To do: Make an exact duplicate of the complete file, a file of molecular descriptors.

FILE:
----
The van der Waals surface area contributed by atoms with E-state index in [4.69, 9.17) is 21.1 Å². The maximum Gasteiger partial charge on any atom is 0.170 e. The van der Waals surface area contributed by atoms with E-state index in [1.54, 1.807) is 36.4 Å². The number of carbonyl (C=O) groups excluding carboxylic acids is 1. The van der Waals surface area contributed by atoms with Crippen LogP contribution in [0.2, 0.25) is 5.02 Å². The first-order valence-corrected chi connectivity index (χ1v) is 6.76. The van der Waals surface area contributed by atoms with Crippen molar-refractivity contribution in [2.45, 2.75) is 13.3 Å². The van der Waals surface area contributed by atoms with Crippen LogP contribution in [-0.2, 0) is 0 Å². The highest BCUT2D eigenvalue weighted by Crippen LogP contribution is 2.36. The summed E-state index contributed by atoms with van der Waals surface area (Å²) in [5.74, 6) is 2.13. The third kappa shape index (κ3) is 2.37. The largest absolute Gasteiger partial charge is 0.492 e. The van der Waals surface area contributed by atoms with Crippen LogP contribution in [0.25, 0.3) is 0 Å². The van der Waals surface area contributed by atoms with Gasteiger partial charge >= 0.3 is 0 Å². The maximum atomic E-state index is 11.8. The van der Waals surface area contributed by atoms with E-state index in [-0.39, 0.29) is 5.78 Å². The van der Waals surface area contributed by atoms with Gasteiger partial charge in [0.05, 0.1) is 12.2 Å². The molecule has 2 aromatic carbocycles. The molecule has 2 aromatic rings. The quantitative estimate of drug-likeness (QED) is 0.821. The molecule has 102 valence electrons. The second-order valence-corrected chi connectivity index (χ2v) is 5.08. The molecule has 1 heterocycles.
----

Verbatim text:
The van der Waals surface area contributed by atoms with E-state index in [4.69, 9.17) is 21.1 Å². The maximum Gasteiger partial charge on any atom is 0.170 e. The van der Waals surface area contributed by atoms with E-state index in [1.54, 1.807) is 36.4 Å². The number of carbonyl (C=O) groups excluding carboxylic acids is 1. The van der Waals surface area contributed by atoms with Crippen LogP contribution in [0.2, 0.25) is 5.02 Å². The first-order valence-corrected chi connectivity index (χ1v) is 6.76. The van der Waals surface area contributed by atoms with Crippen molar-refractivity contribution in [2.45, 2.75) is 13.3 Å². The van der Waals surface area contributed by atoms with Crippen LogP contribution in [-0.2, 0) is 0 Å². The highest BCUT2D eigenvalue weighted by Crippen LogP contribution is 2.36. The summed E-state index contributed by atoms with van der Waals surface area (Å²) in [5.74, 6) is 2.13. The third kappa shape index (κ3) is 2.37. The largest absolute Gasteiger partial charge is 0.492 e. The van der Waals surface area contributed by atoms with Crippen LogP contribution in [0.25, 0.3) is 0 Å². The van der Waals surface area contributed by atoms with Gasteiger partial charge >= 0.3 is 0 Å². The maximum atomic E-state index is 11.8. The van der Waals surface area contributed by atoms with E-state index in [-0.39, 0.29) is 5.78 Å². The van der Waals surface area contributed by atoms with Gasteiger partial charge in [0.05, 0.1) is 12.2 Å². The molecule has 2 aromatic carbocycles. The molecule has 2 aromatic rings. The quantitative estimate of drug-likeness (QED) is 0.821. The molecule has 102 valence electrons. The second-order valence-corrected chi connectivity index (χ2v) is 5.08. The molecule has 1 heterocycles.